Rhetoric, Comp & Computers

This course is designed to introduce you to the rhetorical complexities and practices of composing texts for public audiences in the digital age. A key issue in, perhaps even the source of, said rhetorical complexities lies in what counts (or doesn’t) as “civil discourse.” What are the competing conceptions of civility? How are incivility and resistance different — or are they? How have historically disenfranchised groups been dogged by accusations of being uncivil? How important is civility to repairing a fractured public sphere today?

You will be introduced to key concepts and principles in rhetoric, particularly as they pertain to civility (e.g., what Quintilian calls “the good man speaking well”), and you will explore those concepts and principles by analyzing and producing digital compositions. You will not be expected to become an expert in coding or in computer programming; instead, you will be expected to come to know a handful of contemporary applications that will facilitate/enable digital compositions in public settings.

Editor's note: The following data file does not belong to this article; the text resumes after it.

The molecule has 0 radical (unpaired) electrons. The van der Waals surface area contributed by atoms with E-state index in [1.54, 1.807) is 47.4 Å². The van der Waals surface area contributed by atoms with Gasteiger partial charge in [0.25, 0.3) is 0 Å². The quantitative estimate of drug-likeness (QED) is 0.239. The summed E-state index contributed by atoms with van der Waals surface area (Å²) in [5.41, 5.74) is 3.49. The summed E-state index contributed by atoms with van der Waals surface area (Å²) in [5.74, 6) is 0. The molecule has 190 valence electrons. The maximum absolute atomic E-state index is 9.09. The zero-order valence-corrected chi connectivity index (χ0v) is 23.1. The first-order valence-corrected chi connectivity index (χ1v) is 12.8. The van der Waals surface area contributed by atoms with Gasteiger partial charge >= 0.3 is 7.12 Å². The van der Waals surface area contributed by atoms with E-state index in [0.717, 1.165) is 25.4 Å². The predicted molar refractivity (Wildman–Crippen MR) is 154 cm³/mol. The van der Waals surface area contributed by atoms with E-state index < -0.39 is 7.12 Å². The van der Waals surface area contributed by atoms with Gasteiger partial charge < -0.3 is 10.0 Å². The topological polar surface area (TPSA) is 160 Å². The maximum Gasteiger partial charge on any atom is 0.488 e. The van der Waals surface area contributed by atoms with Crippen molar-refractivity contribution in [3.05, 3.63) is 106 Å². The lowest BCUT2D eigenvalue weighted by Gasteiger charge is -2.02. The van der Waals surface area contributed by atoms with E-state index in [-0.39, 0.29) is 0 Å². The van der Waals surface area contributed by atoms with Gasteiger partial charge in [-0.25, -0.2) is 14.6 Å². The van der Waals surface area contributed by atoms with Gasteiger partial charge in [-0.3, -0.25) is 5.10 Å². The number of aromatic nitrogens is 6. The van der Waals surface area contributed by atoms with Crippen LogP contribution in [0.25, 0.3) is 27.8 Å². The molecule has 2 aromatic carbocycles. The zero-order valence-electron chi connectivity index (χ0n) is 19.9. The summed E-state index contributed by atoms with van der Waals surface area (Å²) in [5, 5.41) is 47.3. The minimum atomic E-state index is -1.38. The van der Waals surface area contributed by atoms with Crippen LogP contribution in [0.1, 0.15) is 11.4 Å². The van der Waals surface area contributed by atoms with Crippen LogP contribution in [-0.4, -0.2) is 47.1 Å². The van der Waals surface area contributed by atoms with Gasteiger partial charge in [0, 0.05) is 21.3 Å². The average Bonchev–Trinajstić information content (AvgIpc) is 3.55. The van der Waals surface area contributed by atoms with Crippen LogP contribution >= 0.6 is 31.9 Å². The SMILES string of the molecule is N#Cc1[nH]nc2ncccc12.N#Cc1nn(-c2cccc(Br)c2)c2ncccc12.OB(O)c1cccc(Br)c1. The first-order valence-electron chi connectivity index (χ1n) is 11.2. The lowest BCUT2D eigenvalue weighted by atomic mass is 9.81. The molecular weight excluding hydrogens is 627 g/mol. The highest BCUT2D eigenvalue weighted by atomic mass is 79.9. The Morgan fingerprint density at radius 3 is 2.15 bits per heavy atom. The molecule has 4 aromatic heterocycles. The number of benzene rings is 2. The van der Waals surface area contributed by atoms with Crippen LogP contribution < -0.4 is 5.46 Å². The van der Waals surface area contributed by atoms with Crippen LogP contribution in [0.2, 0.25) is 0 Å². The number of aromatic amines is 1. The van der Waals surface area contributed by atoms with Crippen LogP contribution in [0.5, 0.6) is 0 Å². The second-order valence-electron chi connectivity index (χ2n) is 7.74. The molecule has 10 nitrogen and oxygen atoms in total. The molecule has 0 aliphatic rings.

FYI:

1. You will be required to maintain a WordPress blog for this course, and you will have pay to upgrade your plan in order to present audio and video content — which will cost $8/month. If you cannot cover that cost, then this is not a class you should take. Taking this cost into consideration, I will keep the cost of readings (books) down to no more than $25.

2. This course will function as a workshop, allowing you to become a stronger writer by offering you opportunities to participate in more complex processes of generation, collaboration, and revision (more complex, in part, because they will recur in various mediums).  As such, it is essential that you do not miss class and that you come fully prepared to each meeting.  If your schedule this semester does not allow you to make such a commitment, this is not a class you should take.